(Editor’s note: During the month of September, we’re publishing a series of articles about selling a collector car. Today, collector car auction Barrett-Jackson shares tips for writing a spot-on description of your car.)
Sure, a picture is worth a thousand words – and photos of your vehicle are vitally important – but without a doubt, informative, well-structured descriptions are a crucial aspect of the application process and can have a positive impact on the sale price of your vehicle.
Before you set about writing your car’s description, it’s important to do some homework. Research and find out all you can about your vehicle. If you would like to include production numbers, horsepower numbers (above factory) and similar factual information in your description, you will need to provide documentation/published sources of reference (dyno sheets, manufacturer references, reports from recognized experts) with your application.
Just the Facts, Please
What to include:
- When/where was the car built?
- Do you know what production number your car is?
- Can you determine ownership history? Include any noteworthy or celebrity owners, if any.
- What original parts does it have? If you purchased the car and were told it has “matching numbers,” which means the car carries the original engine and other mechanical components, it is important to consider getting that verified by an expert.
- Include all the specifications of the vehicle that you can: engine, intake, transmission, brakes, wheels/tires, interior features, etc.
- Was the car restored? If so, who restored it? When was it restored?
- Do you have the restoration photos and/or receipts? Not only should these be scanned and sent along with your consignment application, you may want to consider including them with the sale.
- Has the car been customized? What custom elements are on the vehicle?
- Has the vehicle won awards? Summarize those and indicate if awards (or copies of them) will be included with the sale. Be sure to scan or photograph and send copies of awards with your consignment application.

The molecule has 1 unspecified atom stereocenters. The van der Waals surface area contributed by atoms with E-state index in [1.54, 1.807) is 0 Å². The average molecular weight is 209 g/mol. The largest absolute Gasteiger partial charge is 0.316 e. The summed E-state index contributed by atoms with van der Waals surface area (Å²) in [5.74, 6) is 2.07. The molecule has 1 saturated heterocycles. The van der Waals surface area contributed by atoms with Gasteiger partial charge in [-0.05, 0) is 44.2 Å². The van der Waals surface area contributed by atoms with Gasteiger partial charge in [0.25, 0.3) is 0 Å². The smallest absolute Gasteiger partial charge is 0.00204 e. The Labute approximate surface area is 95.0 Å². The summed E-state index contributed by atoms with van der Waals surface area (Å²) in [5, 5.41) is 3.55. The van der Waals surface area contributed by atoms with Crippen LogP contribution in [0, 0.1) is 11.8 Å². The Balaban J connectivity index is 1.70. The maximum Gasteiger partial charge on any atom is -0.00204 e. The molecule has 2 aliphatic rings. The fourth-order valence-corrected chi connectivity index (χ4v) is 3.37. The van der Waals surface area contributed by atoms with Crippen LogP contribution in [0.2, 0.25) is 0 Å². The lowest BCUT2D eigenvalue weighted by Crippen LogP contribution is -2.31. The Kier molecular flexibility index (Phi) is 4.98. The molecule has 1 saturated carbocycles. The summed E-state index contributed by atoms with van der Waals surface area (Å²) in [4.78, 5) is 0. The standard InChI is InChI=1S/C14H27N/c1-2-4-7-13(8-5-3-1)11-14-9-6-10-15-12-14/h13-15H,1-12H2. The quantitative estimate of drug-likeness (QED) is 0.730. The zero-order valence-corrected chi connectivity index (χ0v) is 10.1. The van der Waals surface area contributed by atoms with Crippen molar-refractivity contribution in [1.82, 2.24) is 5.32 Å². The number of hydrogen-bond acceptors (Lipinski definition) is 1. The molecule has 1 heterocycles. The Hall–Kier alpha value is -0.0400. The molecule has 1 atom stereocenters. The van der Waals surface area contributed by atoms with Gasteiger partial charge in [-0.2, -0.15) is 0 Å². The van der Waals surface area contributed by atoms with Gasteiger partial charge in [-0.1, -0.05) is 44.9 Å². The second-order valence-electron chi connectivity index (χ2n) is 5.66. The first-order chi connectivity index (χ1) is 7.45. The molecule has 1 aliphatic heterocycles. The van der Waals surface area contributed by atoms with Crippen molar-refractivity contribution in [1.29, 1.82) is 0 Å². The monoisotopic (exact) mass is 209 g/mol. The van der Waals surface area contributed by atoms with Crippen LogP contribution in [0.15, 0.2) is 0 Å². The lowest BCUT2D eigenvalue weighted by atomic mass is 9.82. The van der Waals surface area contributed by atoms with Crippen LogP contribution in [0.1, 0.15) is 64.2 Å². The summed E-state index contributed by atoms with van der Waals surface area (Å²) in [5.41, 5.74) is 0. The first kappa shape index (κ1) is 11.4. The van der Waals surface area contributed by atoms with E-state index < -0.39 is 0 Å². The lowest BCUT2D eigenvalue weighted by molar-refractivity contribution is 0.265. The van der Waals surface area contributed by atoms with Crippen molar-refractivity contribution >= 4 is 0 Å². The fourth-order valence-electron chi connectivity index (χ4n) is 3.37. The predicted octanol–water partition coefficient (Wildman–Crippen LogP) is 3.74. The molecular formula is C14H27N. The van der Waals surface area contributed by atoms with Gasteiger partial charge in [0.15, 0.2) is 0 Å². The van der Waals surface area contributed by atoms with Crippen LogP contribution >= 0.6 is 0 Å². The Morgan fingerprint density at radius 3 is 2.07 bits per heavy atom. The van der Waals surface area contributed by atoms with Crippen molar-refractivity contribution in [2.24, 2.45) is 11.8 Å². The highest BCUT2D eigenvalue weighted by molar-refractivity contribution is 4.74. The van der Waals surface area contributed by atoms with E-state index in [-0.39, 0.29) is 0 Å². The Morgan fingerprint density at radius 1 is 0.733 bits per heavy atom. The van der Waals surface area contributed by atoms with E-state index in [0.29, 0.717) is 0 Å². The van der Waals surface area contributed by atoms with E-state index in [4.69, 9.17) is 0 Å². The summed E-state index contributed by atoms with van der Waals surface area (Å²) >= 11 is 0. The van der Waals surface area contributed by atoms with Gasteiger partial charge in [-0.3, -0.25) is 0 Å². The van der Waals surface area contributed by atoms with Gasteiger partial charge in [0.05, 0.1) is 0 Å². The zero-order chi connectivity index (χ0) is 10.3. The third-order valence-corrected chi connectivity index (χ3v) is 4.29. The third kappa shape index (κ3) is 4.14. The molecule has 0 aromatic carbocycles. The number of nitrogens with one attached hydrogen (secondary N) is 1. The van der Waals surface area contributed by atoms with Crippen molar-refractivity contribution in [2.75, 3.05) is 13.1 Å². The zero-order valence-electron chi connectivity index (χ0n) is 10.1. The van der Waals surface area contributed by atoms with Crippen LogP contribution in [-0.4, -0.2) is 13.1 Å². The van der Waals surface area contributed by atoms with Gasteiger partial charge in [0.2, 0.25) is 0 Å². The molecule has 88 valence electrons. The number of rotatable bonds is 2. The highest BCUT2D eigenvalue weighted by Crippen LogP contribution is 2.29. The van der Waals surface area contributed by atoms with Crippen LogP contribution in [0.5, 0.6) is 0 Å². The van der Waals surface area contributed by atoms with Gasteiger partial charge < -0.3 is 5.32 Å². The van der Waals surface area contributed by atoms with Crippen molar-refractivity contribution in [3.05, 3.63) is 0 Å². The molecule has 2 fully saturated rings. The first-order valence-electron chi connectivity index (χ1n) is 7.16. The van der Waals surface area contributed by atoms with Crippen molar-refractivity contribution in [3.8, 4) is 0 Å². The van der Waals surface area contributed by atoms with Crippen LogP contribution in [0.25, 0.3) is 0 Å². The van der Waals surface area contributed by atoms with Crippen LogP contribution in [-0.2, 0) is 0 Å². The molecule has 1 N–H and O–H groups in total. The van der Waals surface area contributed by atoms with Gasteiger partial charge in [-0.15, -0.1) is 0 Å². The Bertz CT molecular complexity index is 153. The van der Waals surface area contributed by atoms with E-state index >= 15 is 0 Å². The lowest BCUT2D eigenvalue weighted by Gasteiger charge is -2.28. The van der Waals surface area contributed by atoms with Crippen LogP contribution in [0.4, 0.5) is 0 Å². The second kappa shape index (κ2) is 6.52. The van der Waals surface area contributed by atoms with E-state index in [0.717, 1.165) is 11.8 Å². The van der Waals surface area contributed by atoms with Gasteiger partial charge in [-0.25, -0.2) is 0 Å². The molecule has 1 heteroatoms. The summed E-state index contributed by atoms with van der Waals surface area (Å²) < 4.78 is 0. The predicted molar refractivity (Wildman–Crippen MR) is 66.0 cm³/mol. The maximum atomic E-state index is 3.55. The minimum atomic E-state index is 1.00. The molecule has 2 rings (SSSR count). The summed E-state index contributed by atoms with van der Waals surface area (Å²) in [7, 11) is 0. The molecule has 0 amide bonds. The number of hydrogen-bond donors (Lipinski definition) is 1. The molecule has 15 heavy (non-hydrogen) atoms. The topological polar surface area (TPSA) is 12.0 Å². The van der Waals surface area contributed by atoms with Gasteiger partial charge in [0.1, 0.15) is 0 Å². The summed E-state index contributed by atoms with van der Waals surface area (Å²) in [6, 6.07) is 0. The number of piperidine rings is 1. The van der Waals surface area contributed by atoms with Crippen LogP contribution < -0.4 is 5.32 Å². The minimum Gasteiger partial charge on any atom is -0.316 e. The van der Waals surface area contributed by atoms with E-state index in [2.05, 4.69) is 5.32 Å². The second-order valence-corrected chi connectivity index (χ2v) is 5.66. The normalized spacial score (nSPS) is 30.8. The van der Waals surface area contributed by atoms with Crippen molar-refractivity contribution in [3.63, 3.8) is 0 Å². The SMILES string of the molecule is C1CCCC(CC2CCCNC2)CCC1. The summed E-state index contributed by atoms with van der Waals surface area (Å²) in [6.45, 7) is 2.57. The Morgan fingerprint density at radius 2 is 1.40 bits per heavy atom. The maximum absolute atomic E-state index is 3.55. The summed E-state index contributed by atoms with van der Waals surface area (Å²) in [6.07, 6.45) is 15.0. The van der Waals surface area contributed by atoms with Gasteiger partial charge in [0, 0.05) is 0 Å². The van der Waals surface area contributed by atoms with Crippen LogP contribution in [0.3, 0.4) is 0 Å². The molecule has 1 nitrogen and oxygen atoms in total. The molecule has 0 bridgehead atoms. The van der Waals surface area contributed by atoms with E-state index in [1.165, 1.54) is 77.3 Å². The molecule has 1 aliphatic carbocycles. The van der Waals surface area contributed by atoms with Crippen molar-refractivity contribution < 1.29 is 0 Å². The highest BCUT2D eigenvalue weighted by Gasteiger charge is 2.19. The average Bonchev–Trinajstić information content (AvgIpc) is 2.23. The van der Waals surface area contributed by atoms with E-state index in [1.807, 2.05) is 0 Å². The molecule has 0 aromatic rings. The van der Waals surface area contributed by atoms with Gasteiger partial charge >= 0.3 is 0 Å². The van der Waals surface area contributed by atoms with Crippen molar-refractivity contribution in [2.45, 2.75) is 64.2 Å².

- Has the car been featured in any prominent publications? Will copies of the publication be included with the sale?
What to avoid:
- Subjective terms/wild superlatives, such as “the best car you can buy.”
- Generalized statements/history of the model – focus on your particular vehicle.
- Personal storytelling.
- Flowery prose.
Now It’s Time To Write
When you sell a vehicle with Barrett-Jackson, two descriptions for each consignment are required – the short description and the long description, one of which will appear in our printed event catalog.
Short Description: The short description appears in the main docket listing on our website (and possibly in some marketing materials). It contains 25-30 words (255 characters) and should focus on key features and information that cannot be seen “from the curb.” The engine and transmission information must be included here. List selling points that may not be immediately evident from the photos, such as “ground-up restoration,” “fresh engine rebuild” or “twin-turbo.” An example of a good short description: Nut-and-bolt restoration of a fully documented, matching-numbers car with only 3,000 miles since new. Powered by a 427ci V8 engine mated to a 5-speed manual transmission. Listed in the Shelby Registry.
Long Description: The long description is where you can get into the details of your vehicle, as well as its provenance, if known. People love to read the back stories of cars. This description can be up to 300 words (4,000 characters) and can include restoration information, expenditures, major facets, modifications, history, awards and anything else you feel will add to the selling power of your vehicle. Make sure you mention any documentation you have to back up any claims, particularly with regards to custom vehicles. This is extremely useful in instilling confidence in prospective buyers. Also make sure to include basic information, like transmission type, engine size, etc.
The long description appears on the detailed website docket listing and the “car card” that is on the windshield of the vehicle while it is displayed at auction. This description may also be used in specific marketing materials, and portions may be read by the auctioneers on the block, so it is crucial to mention the most important or impressive things first.
Looking for Inspiration?
Take a look at the descriptions for this 1971 Plymouth ’Cuda Custom Coupe, which sold at the 2019 Northeast Auction for $165,000.